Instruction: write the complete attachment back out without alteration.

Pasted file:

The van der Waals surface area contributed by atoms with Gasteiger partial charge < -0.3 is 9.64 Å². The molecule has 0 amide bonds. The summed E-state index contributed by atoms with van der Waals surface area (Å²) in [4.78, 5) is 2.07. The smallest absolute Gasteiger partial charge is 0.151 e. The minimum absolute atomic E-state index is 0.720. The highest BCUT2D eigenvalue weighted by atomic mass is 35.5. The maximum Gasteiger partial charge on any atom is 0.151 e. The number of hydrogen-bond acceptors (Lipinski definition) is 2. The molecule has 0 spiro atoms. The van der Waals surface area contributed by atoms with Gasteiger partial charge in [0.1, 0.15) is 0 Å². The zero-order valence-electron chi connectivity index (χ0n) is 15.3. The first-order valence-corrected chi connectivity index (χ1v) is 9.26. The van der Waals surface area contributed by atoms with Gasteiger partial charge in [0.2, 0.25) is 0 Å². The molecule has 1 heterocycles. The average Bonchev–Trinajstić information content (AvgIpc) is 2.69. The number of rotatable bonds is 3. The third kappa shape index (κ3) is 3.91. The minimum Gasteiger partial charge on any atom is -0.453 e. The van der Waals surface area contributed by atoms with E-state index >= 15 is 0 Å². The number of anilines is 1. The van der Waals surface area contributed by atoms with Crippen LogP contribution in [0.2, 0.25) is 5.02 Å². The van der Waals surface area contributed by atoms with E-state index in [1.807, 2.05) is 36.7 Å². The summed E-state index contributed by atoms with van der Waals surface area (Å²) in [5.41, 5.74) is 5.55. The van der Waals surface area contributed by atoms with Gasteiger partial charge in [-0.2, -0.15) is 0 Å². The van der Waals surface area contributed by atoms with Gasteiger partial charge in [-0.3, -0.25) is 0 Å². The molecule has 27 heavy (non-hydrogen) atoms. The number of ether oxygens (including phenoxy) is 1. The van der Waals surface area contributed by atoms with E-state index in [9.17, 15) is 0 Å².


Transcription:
The van der Waals surface area contributed by atoms with Gasteiger partial charge < -0.3 is 9.64 Å². The molecule has 0 amide bonds. The summed E-state index contributed by atoms with van der Waals surface area (Å²) in [4.78, 5) is 2.07. The smallest absolute Gasteiger partial charge is 0.151 e. The minimum absolute atomic E-state index is 0.720. The highest BCUT2D eigenvalue weighted by atomic mass is 35.5. The maximum Gasteiger partial charge on any atom is 0.151 e. The number of hydrogen-bond acceptors (Lipinski definition) is 2. The molecule has 0 spiro atoms. The van der Waals surface area contributed by atoms with Gasteiger partial charge in [0.1, 0.15) is 0 Å². The zero-order valence-electron chi connectivity index (χ0n) is 15.3. The first-order valence-corrected chi connectivity index (χ1v) is 9.26. The van der Waals surface area contributed by atoms with Gasteiger partial charge in [0.2, 0.25) is 0 Å². The molecule has 1 heterocycles. The average Bonchev–Trinajstić information content (AvgIpc) is 2.69. The number of rotatable bonds is 3. The third kappa shape index (κ3) is 3.91. The minimum Gasteiger partial charge on any atom is -0.453 e. The van der Waals surface area contributed by atoms with E-state index >= 15 is 0 Å². The number of anilines is 1. The van der Waals surface area contributed by atoms with Crippen LogP contribution in [0.2, 0.25) is 5.02 Å². The van der Waals surface area contributed by atoms with E-state index in [1.807, 2.05) is 36.7 Å². The summed E-state index contributed by atoms with van der Waals surface area (Å²) in [5.41, 5.74) is 5.55. The van der Waals surface area contributed by atoms with Gasteiger partial charge in [-0.2, -0.15) is 0 Å². The van der Waals surface area contributed by atoms with Gasteiger partial charge in [-0.3, -0.25) is 0 Å². The molecule has 27 heavy (non-hydrogen) atoms. The number of ether oxygens (including phenoxy) is 1. The van der Waals surface area contributed by atoms with E-state index in [9.17, 15) is 0 Å².